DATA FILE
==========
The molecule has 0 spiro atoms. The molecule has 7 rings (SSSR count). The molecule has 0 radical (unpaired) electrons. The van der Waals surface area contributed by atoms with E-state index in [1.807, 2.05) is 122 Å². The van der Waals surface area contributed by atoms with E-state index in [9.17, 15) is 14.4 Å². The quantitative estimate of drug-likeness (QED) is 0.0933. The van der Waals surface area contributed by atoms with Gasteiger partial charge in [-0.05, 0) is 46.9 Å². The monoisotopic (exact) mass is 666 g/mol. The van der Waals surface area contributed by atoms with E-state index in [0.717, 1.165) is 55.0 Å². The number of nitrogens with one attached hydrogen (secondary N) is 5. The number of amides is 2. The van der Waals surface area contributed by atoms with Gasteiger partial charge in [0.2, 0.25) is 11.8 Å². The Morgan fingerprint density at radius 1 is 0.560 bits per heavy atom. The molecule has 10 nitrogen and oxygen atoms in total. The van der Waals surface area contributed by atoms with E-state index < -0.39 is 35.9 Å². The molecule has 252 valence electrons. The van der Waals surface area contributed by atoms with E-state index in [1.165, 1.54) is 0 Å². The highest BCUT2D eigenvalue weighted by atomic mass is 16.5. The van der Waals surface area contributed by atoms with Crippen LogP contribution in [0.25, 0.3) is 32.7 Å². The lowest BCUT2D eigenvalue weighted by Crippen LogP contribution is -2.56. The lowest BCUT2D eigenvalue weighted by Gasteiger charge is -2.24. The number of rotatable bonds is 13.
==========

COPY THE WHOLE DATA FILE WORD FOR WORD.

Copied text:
The molecule has 0 spiro atoms. The molecule has 7 rings (SSSR count). The molecule has 0 radical (unpaired) electrons. The van der Waals surface area contributed by atoms with E-state index in [1.807, 2.05) is 122 Å². The van der Waals surface area contributed by atoms with E-state index in [9.17, 15) is 14.4 Å². The quantitative estimate of drug-likeness (QED) is 0.0933. The van der Waals surface area contributed by atoms with Gasteiger partial charge in [-0.05, 0) is 46.9 Å². The monoisotopic (exact) mass is 666 g/mol. The van der Waals surface area contributed by atoms with E-state index in [0.717, 1.165) is 55.0 Å². The number of nitrogens with one attached hydrogen (secondary N) is 5. The number of amides is 2. The van der Waals surface area contributed by atoms with Gasteiger partial charge in [0.2, 0.25) is 11.8 Å². The Morgan fingerprint density at radius 1 is 0.560 bits per heavy atom. The molecule has 10 nitrogen and oxygen atoms in total. The van der Waals surface area contributed by atoms with E-state index < -0.39 is 35.9 Å². The molecule has 252 valence electrons. The van der Waals surface area contributed by atoms with E-state index in [1.165, 1.54) is 0 Å². The highest BCUT2D eigenvalue weighted by atomic mass is 16.5. The van der Waals surface area contributed by atoms with Crippen LogP contribution in [0.25, 0.3) is 32.7 Å². The lowest BCUT2D eigenvalue weighted by Crippen LogP contribution is -2.56. The lowest BCUT2D eigenvalue weighted by Gasteiger charge is -2.24. The number of rotatable bonds is 13.